I was planning to make chili. In fact, we had just come back from the supermarket and I had brought it all home with me. The fresh meat, the chili beans. Big sweet onions. Diced tomatoes. We had not finished unpacking when the phone rang.

“My boss just gave me a 13 pound leg of lamb for Christmas,” he said. “We’ve got a great roast.”

“Thirteen pounds? I’ve never seen a leg of lamb that big.”

“It’s huge,” he said. “I’m sending Sandy over with it. She’ll be there in a few minutes.”

Indeed she was. By the time she brought it upstairs, she could hardly breathe and all I could say was “Are we sure that’s lamb? It’s gigantic.”

“Yes,” she said, leaning on the fridge and trying to breathe.


I cleared out the bottom shelf of the refrigerator. By angling it slightly, we got the door closed, but it wasn’t easy. Sandy went home.

Garry and I ate dinner. No big surprise that I was thinking about lamb. I went online to see the latest greatest advice on cooking bone-in leg of lamb. I was pleased to see we have gone back to the “torch it for 15 minutes, then cook the rest slowly” which is how I learned to do it rather than the “medium heat and cook it until it is gray, tough, and flavorless.” The newer information suggests serving it medium rare, at about 135 degrees on the thermometer. The previous generation of lamb recipes says 160 to 170 degrees. Which is desiccated and, in my opinion, inedible.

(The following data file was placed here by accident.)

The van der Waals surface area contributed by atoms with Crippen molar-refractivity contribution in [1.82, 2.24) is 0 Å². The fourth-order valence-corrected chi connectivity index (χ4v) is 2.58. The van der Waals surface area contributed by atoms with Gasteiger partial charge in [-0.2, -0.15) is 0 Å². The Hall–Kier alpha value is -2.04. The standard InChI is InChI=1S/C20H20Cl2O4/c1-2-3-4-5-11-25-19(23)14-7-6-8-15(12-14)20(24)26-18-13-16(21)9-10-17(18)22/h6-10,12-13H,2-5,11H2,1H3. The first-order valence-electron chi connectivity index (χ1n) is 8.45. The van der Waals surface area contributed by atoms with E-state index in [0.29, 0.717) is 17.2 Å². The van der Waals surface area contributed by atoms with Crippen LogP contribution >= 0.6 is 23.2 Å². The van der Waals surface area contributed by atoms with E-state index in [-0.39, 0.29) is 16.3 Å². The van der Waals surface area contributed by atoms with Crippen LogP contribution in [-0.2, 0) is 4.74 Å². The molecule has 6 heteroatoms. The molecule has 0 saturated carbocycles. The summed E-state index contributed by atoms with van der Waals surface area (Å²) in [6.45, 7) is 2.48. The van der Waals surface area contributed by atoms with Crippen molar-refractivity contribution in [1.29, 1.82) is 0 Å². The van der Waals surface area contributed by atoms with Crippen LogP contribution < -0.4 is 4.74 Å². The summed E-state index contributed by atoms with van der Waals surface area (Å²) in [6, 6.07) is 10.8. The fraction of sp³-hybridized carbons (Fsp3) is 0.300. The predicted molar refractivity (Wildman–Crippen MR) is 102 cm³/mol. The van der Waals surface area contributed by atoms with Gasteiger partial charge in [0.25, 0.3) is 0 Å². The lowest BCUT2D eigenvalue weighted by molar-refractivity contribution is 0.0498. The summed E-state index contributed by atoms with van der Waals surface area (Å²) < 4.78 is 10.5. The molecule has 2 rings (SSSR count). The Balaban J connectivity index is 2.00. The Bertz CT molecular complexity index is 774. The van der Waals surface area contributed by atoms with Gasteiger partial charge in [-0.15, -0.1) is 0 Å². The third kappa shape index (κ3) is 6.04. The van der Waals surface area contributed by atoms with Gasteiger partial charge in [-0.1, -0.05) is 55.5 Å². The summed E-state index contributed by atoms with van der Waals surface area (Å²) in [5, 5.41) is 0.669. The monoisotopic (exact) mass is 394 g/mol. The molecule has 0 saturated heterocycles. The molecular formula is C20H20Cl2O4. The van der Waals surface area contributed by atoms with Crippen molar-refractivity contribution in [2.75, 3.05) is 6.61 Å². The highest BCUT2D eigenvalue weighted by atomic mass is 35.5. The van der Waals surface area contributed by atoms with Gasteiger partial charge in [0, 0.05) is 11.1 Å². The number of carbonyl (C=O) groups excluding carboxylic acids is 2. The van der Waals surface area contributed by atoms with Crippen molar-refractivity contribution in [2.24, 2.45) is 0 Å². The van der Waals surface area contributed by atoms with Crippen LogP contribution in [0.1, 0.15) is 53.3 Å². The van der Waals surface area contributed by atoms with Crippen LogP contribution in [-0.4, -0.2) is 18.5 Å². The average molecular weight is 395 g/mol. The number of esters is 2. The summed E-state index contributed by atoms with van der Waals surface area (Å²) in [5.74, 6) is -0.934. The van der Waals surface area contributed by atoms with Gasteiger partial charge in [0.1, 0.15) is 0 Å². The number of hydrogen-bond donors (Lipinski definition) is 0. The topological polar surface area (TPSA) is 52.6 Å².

Some sites are recommending using an oven roasting bag. What struck me was that there was no information on roasts larger than 10 pounds … and most seemed to believe that a leg of lamb will never exceed seven pounds including the bone. I knew I did not have a pan big enough to cook that piece of meat.

I confided my concern to Garry who suggested we weigh and measure it. He brought the scale to the kitchen and set on the stove. We hauled the huge roast out of the fridge and weighed it. The scale said eleven pounds, but I’m positive this scale always leaves off a couple of pounds, so I was forced to believe that my son had it right. Thirteen pounds. This would later be confirmed when we unwrapped it and there was a tag that announced it was a “restaurant cut full leg 13.13 lbs.”